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Wetland Plants and Plant Communities of Minnesota and Wisconsin

GLOSSARY


acid:
having more hydrogen ions than hydroxyl ions; a pH of less than 7.

aerobic:
a condition in which free molecular oxygen is present.

alien:
a non-native (introduced) species, which may or may not be naturalized.

alkaline:
basic, having more hydroxyl ions than hydrogen ions; a pH of greater than 7.

anaerobic:
a condition in which free molecular oxygen is absent.

annual:
a plant that completes its life cycle in one growing season, then dies.

auriculate:
having ear-shaped lobes at the base.

awn:
a bristle, often located in a terminal position on a specific plant part.

beak:
a relatively stout tip such as on a nutlet.

biennial:
a plant that completes its life cycle in two years, usually flowering and producing fruit the second year, and then dies.

calcareous:
limy, rich in calcium, usually in the form of calcium carbonates.

calciphile:
a plant species with a high tolerance of calcium.

callosites:
a hardened thickening of plant tissue.

calyx:
the frequently green outer series of floral leaves (or sometimes the only ones); the sepals collectively.

CFR:
Code of Federal Regulations.

clasping:
partly surrounding another organ at the base.

clonal:
forming clones.

clone:
a group of vegetatively produced, genetically identical individuals.

colonial:
forming colonies.

colony:
a group of individuals of the same species produced vegetatively or by seed, that may or may not be genetically identical.

community:
in reference to plants, an interacting assemblage of plant populations sharing a given habitat.

composite:
a member of the aster family (Compositae).

corolla:
the inner series of floral leaves, often showy; the petals collectively.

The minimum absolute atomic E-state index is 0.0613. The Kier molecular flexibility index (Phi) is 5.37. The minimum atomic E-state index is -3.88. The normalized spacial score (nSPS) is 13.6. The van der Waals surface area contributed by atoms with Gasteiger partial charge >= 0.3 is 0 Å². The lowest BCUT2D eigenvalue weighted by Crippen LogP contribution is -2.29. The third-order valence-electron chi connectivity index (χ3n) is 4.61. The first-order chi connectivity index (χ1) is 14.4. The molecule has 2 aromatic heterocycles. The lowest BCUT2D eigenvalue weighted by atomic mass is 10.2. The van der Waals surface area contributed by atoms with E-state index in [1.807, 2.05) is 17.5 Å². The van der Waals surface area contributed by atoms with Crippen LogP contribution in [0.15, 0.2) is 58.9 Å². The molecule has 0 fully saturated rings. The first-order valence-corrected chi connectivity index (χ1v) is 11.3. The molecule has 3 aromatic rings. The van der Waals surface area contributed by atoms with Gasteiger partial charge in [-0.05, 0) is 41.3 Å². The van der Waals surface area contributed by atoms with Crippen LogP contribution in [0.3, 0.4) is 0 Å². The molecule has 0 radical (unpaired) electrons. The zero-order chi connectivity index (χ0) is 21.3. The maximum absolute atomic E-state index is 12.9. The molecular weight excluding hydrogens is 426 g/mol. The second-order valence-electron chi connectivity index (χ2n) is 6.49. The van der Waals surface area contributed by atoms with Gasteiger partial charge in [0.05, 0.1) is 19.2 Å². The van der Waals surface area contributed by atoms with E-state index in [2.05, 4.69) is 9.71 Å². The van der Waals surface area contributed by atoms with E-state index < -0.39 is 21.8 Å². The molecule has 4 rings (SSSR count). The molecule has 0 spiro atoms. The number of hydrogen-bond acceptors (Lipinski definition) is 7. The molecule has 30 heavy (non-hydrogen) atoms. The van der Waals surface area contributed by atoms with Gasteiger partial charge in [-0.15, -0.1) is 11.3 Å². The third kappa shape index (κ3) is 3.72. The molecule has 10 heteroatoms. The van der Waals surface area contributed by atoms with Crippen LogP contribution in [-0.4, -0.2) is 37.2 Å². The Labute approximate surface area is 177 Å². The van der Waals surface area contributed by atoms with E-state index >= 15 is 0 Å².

dbh:
diameter at breast height; a measure of tree diameter at 4.5 feet above the ground or root collar.

deciduous:
falling off, usually at a certain season, after completion of the normal function.

dichotomous:
forking into two directions of essentially equal branches.

disc:
in the aster family (Compositae), a group of tubular flowers located in the central part of the flower head.

dolomite:
in Minnesota and Wisconsin, a bedrock mineral consisting of calcium magnesium carbonate (CaMg(C03)2)

dominant:
a species that exerts a considerable influence on, or defines the character of, a community because of such factors as its number, coverage, or size.

ericaceous:
refers to members of the heath family (Ericaceae).

fen:
in a broad sense, wetlands that are predominately supported by groundwater discharge; fens can be segregated by soil chemistry, water chemistry, and vegetation, e.g., calcareous fens.

floret:
a small or reduced flower, such as that of grasses.

follicle:
a dry fruit that splits open along one seam.

forbs:
herbaceous plants, excluding the grasses, rushes and sedges; especially used to describe broad-leaved, flowering plants.

frond:
the leaf of ferns; also, the vegetative structure of duckweeds (Lemnaceae) that is not differentiated into stem and leaf.

genus:
the first part of the scientific name for an organism, always capitalized (plural, genera).

glabrous:
smooth.

glaucous:
covered with a pale, waxy coating or "bloom."

glume:
a specialized, scale-like leaf at the base of a grass spikelet.

graminoid:
grass-like plants including grasses, sedges and rushes.

growing season:
that portion of the year when soil temperatures at 19.7 inches below the surface exceed biologic zero (41 degrees F.). This can be approximated by the number of frost-free days (i.e., the period between the last frost of spring and first frost of autumn).

herb:
a herbaceous (non-woody) plant.

hispid:
having rigid hairs.

hybrid:
a cross-breed between two species.

hydrophyte:
a plant growing in water or on a substrate that at least periodically is deficient in oxygen due to excessive water content.

hypersaline:
extremely salty; very high concentration of dissolved salts.

inflorescence:
the entire flower cluster of a plant.

isodiametric:
having equal diameters.

keel:
a longitudinal ridge (like the keel of a boat).

leaflet:
one of the blades of a compound leaf.

lemma:
the lowermost scale-like leaves at the base of a grass floret.

lenticel:
a small dot on the bark of young trees or shrubs.

ligule:
in the grasses (Gramineae), a papery extension at the summit of a leaf sheath.

lip:
one part of a two-lipped (bilabiate) flower; in the orchids (Orchidaceae), the odd petal that is usually the lowest.

macroscopic:
visible without magnification.

mesic:
intermediate between dry and wet conditions; moderately moist.

mixosaline:
of intermediate salinity; somewhat salty.

monotype:
a plant community consisting of only one species.

muck: